Three Mile Island. (Z22/Wikimedia Commons)
The owner of Three Mile Island in Dauphin County is asking the feds for permission to use a decommissioning nest egg to pay for keeping nuclear waste safe, drawing the ire of anti-nuclear activists.
Exelon Corporation, a Chicago-based energy producer, has requested federal approval to use dollars set aside to help safely close TMI, just a few miles south of Harrisburg, to instead preserve spent nuclear fuel.
The multi-billion dollar company, which also owns the Limerick plant in Montgomery County, plans to store used radioactive waste at the TMI site if it is decommissioned in fall 2019.
“If” being the operative word.
TMI’s fate has been driving political discourse in the General Assembly this year, as lawmakers grapple with passing a bill to subsidize the nuclear industry. Exelon said it will begin the closure process this year if lawmakers don’t vote to treat nuclear energy like renewables including wind and solar.
In a filing with the U.S. Nuclear Regulatory Commission, Exelon estimated it would cost $270 million in the first four years to wind down operations and secure spent nuclear fuel, before settling into an average cost of $10 million a year for the next decade.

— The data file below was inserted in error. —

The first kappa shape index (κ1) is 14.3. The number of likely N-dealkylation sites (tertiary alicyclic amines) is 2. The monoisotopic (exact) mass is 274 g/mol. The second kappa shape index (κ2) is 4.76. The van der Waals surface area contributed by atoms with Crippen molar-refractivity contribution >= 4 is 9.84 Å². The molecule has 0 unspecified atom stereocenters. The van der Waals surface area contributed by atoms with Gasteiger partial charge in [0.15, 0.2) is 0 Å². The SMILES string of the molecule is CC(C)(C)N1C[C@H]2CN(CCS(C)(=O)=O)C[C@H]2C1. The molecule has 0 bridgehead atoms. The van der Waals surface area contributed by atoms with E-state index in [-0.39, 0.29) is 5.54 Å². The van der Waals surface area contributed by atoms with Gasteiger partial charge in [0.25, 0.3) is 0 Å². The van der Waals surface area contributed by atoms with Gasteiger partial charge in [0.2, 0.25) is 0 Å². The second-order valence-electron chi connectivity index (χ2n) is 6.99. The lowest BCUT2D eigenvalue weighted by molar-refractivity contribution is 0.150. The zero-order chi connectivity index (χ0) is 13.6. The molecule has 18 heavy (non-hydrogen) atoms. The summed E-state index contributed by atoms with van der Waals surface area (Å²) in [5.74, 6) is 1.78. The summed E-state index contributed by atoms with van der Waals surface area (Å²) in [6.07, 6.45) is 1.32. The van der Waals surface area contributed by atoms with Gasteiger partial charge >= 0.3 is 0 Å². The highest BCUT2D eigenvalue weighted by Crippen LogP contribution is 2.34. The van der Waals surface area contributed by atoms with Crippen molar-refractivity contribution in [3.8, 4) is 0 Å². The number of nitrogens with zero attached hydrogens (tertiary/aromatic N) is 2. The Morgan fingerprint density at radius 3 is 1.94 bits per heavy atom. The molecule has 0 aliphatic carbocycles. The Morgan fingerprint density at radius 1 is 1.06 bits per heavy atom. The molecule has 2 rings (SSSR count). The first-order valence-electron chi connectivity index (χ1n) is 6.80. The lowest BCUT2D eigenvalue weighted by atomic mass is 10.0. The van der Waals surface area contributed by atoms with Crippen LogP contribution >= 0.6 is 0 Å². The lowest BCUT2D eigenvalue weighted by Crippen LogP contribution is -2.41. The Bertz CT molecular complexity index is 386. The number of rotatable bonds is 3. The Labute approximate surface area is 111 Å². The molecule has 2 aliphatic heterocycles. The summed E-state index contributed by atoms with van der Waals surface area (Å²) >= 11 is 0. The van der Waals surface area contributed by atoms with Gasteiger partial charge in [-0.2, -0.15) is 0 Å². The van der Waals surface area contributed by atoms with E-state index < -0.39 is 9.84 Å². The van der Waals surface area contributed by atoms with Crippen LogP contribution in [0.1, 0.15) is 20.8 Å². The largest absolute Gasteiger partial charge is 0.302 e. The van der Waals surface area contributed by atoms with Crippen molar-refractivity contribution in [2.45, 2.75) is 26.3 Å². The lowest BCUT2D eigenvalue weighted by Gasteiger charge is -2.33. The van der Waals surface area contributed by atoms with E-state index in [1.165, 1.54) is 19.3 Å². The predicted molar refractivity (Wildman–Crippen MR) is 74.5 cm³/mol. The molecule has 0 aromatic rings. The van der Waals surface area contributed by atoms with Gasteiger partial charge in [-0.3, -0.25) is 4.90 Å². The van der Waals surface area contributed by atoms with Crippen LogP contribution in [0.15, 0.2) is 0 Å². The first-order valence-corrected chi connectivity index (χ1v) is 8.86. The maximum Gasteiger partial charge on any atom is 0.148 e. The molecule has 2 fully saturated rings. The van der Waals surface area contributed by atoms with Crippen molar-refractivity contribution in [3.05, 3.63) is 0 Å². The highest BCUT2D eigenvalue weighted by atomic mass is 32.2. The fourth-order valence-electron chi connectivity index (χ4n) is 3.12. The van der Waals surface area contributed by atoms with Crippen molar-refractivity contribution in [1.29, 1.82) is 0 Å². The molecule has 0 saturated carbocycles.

The federal government requires nuclear power plants to create funds to pay for the labor and resources to break down an offline nuclear plant. The money is typically raised from rate-payer fees.
The NRC estimates the process can cost between $280 to $612 million dollars for the average nuclear power plant. Three Mile Island’s fund currently has $681 million in it, according to the federal filing.
In its filing, Exelon claims their fund has enough money to pay for the fuel management as well as a safe shutdown. The Chicago-based company estimates that keeping the plant safe even as it closes could cost $1.1 billion into the 2080s.
But Eric Epstein, a government watchdog, consumer advocate, and head of Three Mile Island Alert, said the plan would slow down the clean up of TMI’s disabled No. 2 reactor and drag out the decommissioning process.
“Utilities build their own waste storage facilities,” Epstein said. “Decommissioning funds were not designed to underwrite day-to-day operations of nuclear power plants.”
He added that at Beaver County’s Shippingport plant, owner FirstEnergy Corp. paid out of pocket to store waste instead of using their federally mandated decommissioning dollars.
Matthew Wald, a spokesperson for the Nuclear Energy Institute, an industry group, said that using decommissioning money for storage was a standard industry practice.
He added that the U.S. federal government had agreed to solve the problem of spent fuel storage in the 1980’s, but has still yet to follow through on that promise/
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